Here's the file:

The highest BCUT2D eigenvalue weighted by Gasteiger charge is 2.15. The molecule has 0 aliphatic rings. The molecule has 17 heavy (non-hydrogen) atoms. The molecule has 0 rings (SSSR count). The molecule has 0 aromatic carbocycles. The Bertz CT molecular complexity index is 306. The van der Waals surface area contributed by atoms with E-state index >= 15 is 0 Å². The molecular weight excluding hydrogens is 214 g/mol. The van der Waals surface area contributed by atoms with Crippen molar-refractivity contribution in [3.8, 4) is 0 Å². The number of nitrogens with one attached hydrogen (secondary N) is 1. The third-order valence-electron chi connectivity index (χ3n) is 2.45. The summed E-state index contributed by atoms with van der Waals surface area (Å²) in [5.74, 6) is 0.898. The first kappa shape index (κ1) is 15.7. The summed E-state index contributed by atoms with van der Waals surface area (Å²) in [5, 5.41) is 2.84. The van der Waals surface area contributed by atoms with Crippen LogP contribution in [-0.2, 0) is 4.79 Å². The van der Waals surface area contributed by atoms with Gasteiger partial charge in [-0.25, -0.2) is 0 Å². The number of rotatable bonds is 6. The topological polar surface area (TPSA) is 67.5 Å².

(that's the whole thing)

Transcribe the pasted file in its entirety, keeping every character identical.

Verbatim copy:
The highest BCUT2D eigenvalue weighted by Gasteiger charge is 2.15. The molecule has 0 aliphatic rings. The molecule has 17 heavy (non-hydrogen) atoms. The molecule has 0 rings (SSSR count). The molecule has 0 aromatic carbocycles. The Bertz CT molecular complexity index is 306. The van der Waals surface area contributed by atoms with E-state index >= 15 is 0 Å². The molecular weight excluding hydrogens is 214 g/mol. The van der Waals surface area contributed by atoms with Crippen molar-refractivity contribution in [3.8, 4) is 0 Å². The number of nitrogens with one attached hydrogen (secondary N) is 1. The third-order valence-electron chi connectivity index (χ3n) is 2.45. The summed E-state index contributed by atoms with van der Waals surface area (Å²) in [5.74, 6) is 0.898. The first kappa shape index (κ1) is 15.7. The summed E-state index contributed by atoms with van der Waals surface area (Å²) in [5, 5.41) is 2.84. The van der Waals surface area contributed by atoms with Crippen LogP contribution in [-0.2, 0) is 4.79 Å². The van der Waals surface area contributed by atoms with Gasteiger partial charge in [-0.25, -0.2) is 0 Å². The number of rotatable bonds is 6. The topological polar surface area (TPSA) is 67.5 Å².